UK Labour must reinvent itself. Local councils have already started

Labour must reinvent itself as a party of opposition. Foundations are already being laid nationally. In this, the polls only matter if they give the leadership the confidence to push on rather than freeze. The basis for future trust is being laid. But trust is increasingly a two-way street: it’s not just whether voters trust Labour, but whether the party trusts them. The big renewal of Labour is not via credibility, although that matters. It is whether Labour can pull itself back from being a party that predominantly does well-meaning change to people, to a party whose critical job is to help people and communities help themselves.

At Labour’s ‘Connected’ conference last month, Keir Starmer talked about “the sound of the future arriving” – well, this is it. In an increasingly bottom-up networked society, the job of Labour is to ensure that the growing power of citizens and civil society is accelerated and aggregated in a way that works for all people and the planet. Nationally, the party must show it gets this shift. Shadow Communities and Local Government Secretary Steve Reed gets it – and he did not learn it from a book or a seminar, but from practical on-the-ground experience of Labour in office.

Only the office was not national, but local. Reed led Lambeth and pioneered the co-operative council movement, which is all about the equalisation of power. It is locally, where the party is already in power, that matters just as much – if not more – than national advances. And across the country there is a story to tell of reforms in places such as Barnsley, Camden, Plymouth, Wigan, Preston, Manchester, Bristol and elsewhere. Across local government, in the face of real adversity, both political and financial, Labour councils are trying to create a better future for their residents. And the best are doing it with residents.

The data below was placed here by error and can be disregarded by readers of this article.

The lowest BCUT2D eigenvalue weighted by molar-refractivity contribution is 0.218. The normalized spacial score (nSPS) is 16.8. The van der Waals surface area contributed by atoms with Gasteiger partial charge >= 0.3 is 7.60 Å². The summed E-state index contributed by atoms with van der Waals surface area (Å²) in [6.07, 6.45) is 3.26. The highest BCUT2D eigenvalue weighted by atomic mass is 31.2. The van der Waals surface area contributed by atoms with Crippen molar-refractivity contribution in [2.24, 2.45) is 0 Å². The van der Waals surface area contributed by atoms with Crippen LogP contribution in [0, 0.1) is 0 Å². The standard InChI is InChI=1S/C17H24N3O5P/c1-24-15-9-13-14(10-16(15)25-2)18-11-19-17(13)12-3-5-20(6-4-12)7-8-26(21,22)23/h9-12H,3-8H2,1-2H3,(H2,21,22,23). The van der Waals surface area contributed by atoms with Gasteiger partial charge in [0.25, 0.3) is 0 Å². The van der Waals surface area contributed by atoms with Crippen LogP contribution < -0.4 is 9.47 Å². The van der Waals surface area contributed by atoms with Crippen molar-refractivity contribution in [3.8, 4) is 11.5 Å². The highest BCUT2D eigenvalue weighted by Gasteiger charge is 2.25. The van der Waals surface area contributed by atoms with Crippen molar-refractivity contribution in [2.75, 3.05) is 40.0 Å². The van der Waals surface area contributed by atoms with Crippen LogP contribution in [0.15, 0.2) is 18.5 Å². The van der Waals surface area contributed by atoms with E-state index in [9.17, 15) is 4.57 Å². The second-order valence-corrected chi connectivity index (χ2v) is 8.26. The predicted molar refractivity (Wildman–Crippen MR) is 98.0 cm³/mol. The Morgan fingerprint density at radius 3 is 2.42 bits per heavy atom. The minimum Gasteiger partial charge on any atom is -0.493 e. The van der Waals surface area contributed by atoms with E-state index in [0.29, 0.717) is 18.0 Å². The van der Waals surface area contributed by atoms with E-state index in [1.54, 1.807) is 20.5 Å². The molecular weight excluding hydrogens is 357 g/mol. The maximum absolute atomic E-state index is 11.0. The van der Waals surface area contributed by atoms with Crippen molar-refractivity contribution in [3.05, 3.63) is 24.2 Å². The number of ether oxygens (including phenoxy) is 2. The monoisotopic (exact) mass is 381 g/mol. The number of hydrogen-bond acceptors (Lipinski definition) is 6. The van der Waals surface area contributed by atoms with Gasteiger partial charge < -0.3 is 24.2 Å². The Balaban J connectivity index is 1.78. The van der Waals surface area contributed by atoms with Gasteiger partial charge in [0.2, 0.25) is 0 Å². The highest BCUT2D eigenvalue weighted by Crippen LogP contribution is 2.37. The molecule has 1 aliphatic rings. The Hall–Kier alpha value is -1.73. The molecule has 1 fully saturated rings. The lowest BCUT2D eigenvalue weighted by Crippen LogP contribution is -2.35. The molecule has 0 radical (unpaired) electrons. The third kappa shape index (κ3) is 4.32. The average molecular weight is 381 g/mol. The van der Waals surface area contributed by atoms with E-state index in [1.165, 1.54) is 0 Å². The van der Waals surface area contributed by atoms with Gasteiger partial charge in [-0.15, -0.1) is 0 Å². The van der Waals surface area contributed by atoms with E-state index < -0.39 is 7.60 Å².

Here is a major case in point. Compass, the organisation of which I am director, has been charting the course of citizen power in Barking and Dagenham. It is an outer-London borough that lost its economic and social glue as the Ford plant dramatically wound down, austerity hit and the far right took root on the council. But Labour turned this around. First, by listening to communities and then by sharing power with them. The latest phase of which could lay the foundations for systemic power sharing, not just in this borough but as a model for local government across the country.

Even before Covid, the council was experimenting with the idea of ‘Citizens’ Alliance Network‘, or CAN. The lockdown accelerated its development. It is a platform where the council and civil society meet and action what residents want and need, offering an intermediary structure that allows the best of the state and civil society to combine in agile and appropriate ways. During lockdown, the council co-created with civil society a complex delivery and response system for food and medicine distribution. Through trust, participation and shared purpose, it did so in a way that any outsourcing company would have got nowhere near to in terms of its scale, speed and responsiveness – let alone cost. It operated through nine civil society partner organisations covering the whole borough and allowed vulnerable residents to get vital supplies and be effectively referred for more specialist help.

The beauty and potential of this CAN prototype model is that it has the council doing what it does best, providing resources and infrastructure, while civil society provides the trusted and connected relationships, feedback and energy of the community. And nobody needs government support or go-ahead to set up a CAN. Every Labour council can do it now.

This territory is not a free hit for Labour. The government recently commissioned Danny Kruger, the new Tory MP for Devizes, to come upon with a new civil society strategy, and his report has secured a lot of support in the civil society sector. The issue now is whether CAN can be sustained and developed, outside of a strict lockdown, and replicated across the country as one model for how Labour shares power, helps to deliver better services and develops the resourcefulness of the community.

Click here to read the report ‘From paternalism to participation: how one London borough dealt with the Covid crisis and built a new collaborative institution’.

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